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DjangoCon 2017 Recap

Aug 23 2017 [Archived Version] □ Published at Caktus Blog

Mid-August brought travel to Spokane for several Caktus staff members attending DjangoCon 2017. As a Django shop, we were proud to sponsor and attend the event for the eighth year. Meeting and Greeting We always look forward to booth time as an opportunity to catch up with fellow Djangonauts and make new connections. Caktus was...

Image Filtering in Python

Aug 22 2017 [Archived Version] □ Published at tuts+

Have you ever come across a noisy image? I mean an image that was not that clear when viewing it? I think we do come across such images very often, especially when many images nowadays are taken by our mobile phone cameras or low-resolution digital cameras.

If you had only that noisy image which means something to you, but the issue is that it cannot be viewed properly, would there be a solution to recover from such noise?

This is where image filtering comes into play, and this is what I will be describing in this tutorial. Let's get started!

Image Filtering

Image filtering is a popular tool used in image processing. At the end of the day, we use image filtering to remove noise and any undesired features from an image, creating a better and an enhanced version of that image. Two types of filters exist: linear and non-linear. Examples of linear filters are mean and Laplacian filters. Non-linear filters constitute filters like median, minimum, maximum, and Sobel filters.

Each of those filters has a specific purpose, and is designed to either remove noise or improve some aspects in the image. But how is filtering carried out? This is what we will see in the next section.

How Do We Perform Image Filtering?

In order to carry out an image filtering process, we need a filter, also called a mask. This filter is usually a two-dimensional square window, that is a window with equal dimensions (width and height). 

The filter will include numbers. Those numbers are called coefficients, and they are what actually determines the effect of the filter and what the output image will look like. The figure below shows an example of a 3x3 filter, having nine values (coefficients).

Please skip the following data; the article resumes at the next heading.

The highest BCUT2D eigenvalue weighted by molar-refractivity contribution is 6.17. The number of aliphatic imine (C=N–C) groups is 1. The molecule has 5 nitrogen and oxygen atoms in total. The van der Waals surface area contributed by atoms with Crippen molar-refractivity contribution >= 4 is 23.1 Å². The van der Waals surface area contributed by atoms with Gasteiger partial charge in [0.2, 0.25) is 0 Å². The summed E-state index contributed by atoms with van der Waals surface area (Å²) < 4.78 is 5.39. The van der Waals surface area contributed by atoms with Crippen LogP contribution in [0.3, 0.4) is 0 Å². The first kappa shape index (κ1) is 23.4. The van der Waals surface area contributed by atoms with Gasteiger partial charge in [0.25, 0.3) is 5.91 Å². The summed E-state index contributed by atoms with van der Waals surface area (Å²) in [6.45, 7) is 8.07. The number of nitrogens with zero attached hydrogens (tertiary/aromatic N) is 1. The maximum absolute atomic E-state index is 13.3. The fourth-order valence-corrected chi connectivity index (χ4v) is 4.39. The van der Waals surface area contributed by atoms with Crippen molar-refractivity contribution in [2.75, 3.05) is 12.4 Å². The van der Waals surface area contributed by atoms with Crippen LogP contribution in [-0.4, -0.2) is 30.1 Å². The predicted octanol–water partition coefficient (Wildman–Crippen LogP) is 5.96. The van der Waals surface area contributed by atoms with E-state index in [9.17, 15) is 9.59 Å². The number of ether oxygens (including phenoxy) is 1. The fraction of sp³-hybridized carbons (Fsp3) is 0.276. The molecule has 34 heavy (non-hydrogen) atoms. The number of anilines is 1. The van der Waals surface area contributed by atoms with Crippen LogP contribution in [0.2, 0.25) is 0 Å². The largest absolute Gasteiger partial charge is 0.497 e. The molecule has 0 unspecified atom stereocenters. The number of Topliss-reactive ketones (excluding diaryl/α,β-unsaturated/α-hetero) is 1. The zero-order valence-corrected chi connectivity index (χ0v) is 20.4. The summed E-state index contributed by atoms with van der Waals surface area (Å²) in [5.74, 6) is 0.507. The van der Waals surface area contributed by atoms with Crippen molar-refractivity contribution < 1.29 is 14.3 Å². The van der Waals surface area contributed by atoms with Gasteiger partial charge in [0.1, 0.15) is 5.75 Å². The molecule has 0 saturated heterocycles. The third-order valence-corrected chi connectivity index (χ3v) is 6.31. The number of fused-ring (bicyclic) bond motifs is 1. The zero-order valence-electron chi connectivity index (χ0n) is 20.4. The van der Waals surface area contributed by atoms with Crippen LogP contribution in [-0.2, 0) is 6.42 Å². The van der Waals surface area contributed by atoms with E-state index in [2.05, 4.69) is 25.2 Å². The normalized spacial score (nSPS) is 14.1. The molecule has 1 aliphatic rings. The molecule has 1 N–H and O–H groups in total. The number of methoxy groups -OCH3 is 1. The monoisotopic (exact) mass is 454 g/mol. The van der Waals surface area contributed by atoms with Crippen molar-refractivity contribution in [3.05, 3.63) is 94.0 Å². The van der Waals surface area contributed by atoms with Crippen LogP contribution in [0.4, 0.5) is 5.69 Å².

An example 3x3-filter

To apply the filter, the 3x3 window is slid over the image. This process of sliding a filter window over an image is called convolution in the spatial domain. The window will be placed on each pixel (i.e. think of it as a cell in a matrix) in the image, where the center of the filter should overlap that pixel. 

Once this overlap happens, the pixels in the sub-image that the filter is on top of will be multiplied with the corresponding coefficients of the filter. In this case, we will have a new matrix with new values similar to the size of the filter (i.e. 3x3). Finally, the central pixel value will be replaced by a new value using a specific mathematical equation depending on the type of filter used (i.e. median filter).

I know the above paragraph is a bit wordy. Let's take an example to show how an image filter is applied in action. Suppose we have the following sub-image where our filter overlapped (i and j refer to the pixel location in the sub-image, and I refers to the image):

An example sub-image

The convolution of our filter shown in the first figure with the above sub-image will look as shown below, where I_new(i,j) represents the result at location (i,j).

The process is repeated for each pixel in the image, including the pixels at the boundary of the image. But, as you can guess, part of the filter will reside outside the image when placing the filter at the boundary pixels. In this case, we perform padding

This process simply means that we insert new pixel values in the sub-image under the part of the filter that comes outside of the image before the convolution process, since that part apparently does not contain any pixel values. It is outside of the image! Those padded pixels could be zeros or a constant value. There are other methods for setting the padding values, but these are outside the scope of this tutorial.

I think that's enough theory for now, so let's go ahead and get our hands dirty with coding! In this tutorial, I will be explaining the median filter (i.e. non-linear) and the mean filter (i.e. linear) and how we can implement them in Python. 

Median Filter